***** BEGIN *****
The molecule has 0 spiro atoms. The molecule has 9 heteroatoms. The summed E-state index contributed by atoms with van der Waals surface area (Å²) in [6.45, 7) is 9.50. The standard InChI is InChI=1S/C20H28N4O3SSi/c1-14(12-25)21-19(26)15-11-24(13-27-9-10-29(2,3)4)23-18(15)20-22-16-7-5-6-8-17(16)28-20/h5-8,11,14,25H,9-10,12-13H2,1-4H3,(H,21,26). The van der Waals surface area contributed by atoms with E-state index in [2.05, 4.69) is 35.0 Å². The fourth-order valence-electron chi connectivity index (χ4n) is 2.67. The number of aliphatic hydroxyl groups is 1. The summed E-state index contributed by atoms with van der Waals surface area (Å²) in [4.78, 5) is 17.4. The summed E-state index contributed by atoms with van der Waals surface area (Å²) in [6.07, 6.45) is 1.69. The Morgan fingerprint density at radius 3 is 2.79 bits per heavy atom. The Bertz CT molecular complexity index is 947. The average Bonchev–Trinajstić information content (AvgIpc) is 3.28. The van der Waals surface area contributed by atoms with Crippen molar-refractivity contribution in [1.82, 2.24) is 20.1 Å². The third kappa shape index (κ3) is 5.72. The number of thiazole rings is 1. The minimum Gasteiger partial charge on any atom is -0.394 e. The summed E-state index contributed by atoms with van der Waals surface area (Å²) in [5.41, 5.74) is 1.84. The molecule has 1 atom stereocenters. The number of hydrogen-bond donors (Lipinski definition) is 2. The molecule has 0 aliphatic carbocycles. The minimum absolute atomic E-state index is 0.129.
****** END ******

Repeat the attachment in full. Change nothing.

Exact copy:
The molecule has 0 spiro atoms. The molecule has 9 heteroatoms. The summed E-state index contributed by atoms with van der Waals surface area (Å²) in [6.45, 7) is 9.50. The standard InChI is InChI=1S/C20H28N4O3SSi/c1-14(12-25)21-19(26)15-11-24(13-27-9-10-29(2,3)4)23-18(15)20-22-16-7-5-6-8-17(16)28-20/h5-8,11,14,25H,9-10,12-13H2,1-4H3,(H,21,26). The van der Waals surface area contributed by atoms with E-state index in [2.05, 4.69) is 35.0 Å². The fourth-order valence-electron chi connectivity index (χ4n) is 2.67. The number of aliphatic hydroxyl groups is 1. The summed E-state index contributed by atoms with van der Waals surface area (Å²) in [4.78, 5) is 17.4. The summed E-state index contributed by atoms with van der Waals surface area (Å²) in [6.07, 6.45) is 1.69. The Morgan fingerprint density at radius 3 is 2.79 bits per heavy atom. The Bertz CT molecular complexity index is 947. The average Bonchev–Trinajstić information content (AvgIpc) is 3.28. The van der Waals surface area contributed by atoms with Crippen molar-refractivity contribution in [1.82, 2.24) is 20.1 Å². The third kappa shape index (κ3) is 5.72. The number of thiazole rings is 1. The minimum Gasteiger partial charge on any atom is -0.394 e. The summed E-state index contributed by atoms with van der Waals surface area (Å²) in [5.41, 5.74) is 1.84. The molecule has 1 atom stereocenters. The number of hydrogen-bond donors (Lipinski definition) is 2. The molecule has 0 aliphatic carbocycles. The minimum absolute atomic E-state index is 0.129.